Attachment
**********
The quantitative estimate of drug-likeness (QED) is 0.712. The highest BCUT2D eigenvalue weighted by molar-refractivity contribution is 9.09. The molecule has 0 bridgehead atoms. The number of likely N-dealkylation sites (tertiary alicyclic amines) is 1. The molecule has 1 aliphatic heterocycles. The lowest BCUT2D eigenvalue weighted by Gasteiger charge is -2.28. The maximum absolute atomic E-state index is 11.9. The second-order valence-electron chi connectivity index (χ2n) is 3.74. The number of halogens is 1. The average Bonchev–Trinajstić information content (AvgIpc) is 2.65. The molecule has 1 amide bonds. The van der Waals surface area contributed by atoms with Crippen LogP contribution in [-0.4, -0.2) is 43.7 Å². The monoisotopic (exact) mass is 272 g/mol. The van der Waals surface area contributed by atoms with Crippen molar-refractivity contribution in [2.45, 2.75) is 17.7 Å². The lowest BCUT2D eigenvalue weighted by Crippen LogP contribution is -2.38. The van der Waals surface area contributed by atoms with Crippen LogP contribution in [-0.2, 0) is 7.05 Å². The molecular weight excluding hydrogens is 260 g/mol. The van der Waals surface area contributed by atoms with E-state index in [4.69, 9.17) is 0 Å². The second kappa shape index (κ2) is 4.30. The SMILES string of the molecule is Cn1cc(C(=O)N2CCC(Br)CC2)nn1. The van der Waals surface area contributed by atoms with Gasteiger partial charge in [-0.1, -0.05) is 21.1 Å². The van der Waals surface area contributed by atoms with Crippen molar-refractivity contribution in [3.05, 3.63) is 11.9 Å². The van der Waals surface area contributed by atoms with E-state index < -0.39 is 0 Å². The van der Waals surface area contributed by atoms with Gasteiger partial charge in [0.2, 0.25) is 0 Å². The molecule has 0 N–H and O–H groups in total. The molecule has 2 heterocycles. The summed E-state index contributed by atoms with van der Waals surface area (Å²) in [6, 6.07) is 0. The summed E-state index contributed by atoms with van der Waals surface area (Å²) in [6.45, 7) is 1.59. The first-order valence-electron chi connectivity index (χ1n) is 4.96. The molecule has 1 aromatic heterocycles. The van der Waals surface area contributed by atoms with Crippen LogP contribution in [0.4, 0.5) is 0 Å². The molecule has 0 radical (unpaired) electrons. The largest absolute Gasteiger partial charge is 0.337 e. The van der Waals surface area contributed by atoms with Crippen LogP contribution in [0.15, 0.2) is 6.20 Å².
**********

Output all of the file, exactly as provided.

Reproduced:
The quantitative estimate of drug-likeness (QED) is 0.712. The highest BCUT2D eigenvalue weighted by molar-refractivity contribution is 9.09. The molecule has 0 bridgehead atoms. The number of likely N-dealkylation sites (tertiary alicyclic amines) is 1. The molecule has 1 aliphatic heterocycles. The lowest BCUT2D eigenvalue weighted by Gasteiger charge is -2.28. The maximum absolute atomic E-state index is 11.9. The second-order valence-electron chi connectivity index (χ2n) is 3.74. The number of halogens is 1. The average Bonchev–Trinajstić information content (AvgIpc) is 2.65. The molecule has 1 amide bonds. The van der Waals surface area contributed by atoms with Crippen LogP contribution in [-0.4, -0.2) is 43.7 Å². The monoisotopic (exact) mass is 272 g/mol. The van der Waals surface area contributed by atoms with Crippen molar-refractivity contribution in [2.45, 2.75) is 17.7 Å². The lowest BCUT2D eigenvalue weighted by Crippen LogP contribution is -2.38. The van der Waals surface area contributed by atoms with Crippen LogP contribution in [-0.2, 0) is 7.05 Å². The molecular weight excluding hydrogens is 260 g/mol. The van der Waals surface area contributed by atoms with E-state index in [4.69, 9.17) is 0 Å². The second kappa shape index (κ2) is 4.30. The SMILES string of the molecule is Cn1cc(C(=O)N2CCC(Br)CC2)nn1. The van der Waals surface area contributed by atoms with Gasteiger partial charge in [-0.1, -0.05) is 21.1 Å². The van der Waals surface area contributed by atoms with Crippen molar-refractivity contribution in [3.05, 3.63) is 11.9 Å². The van der Waals surface area contributed by atoms with E-state index < -0.39 is 0 Å². The van der Waals surface area contributed by atoms with Gasteiger partial charge in [0.2, 0.25) is 0 Å². The molecule has 0 N–H and O–H groups in total. The molecule has 2 heterocycles. The summed E-state index contributed by atoms with van der Waals surface area (Å²) in [6, 6.07) is 0. The summed E-state index contributed by atoms with van der Waals surface area (Å²) in [6.45, 7) is 1.59. The first-order valence-electron chi connectivity index (χ1n) is 4.96. The molecule has 1 aromatic heterocycles. The van der Waals surface area contributed by atoms with Crippen LogP contribution in [0.4, 0.5) is 0 Å². The molecule has 0 radical (unpaired) electrons. The largest absolute Gasteiger partial charge is 0.337 e. The van der Waals surface area contributed by atoms with Crippen LogP contribution in [0.15, 0.2) is 6.20 Å².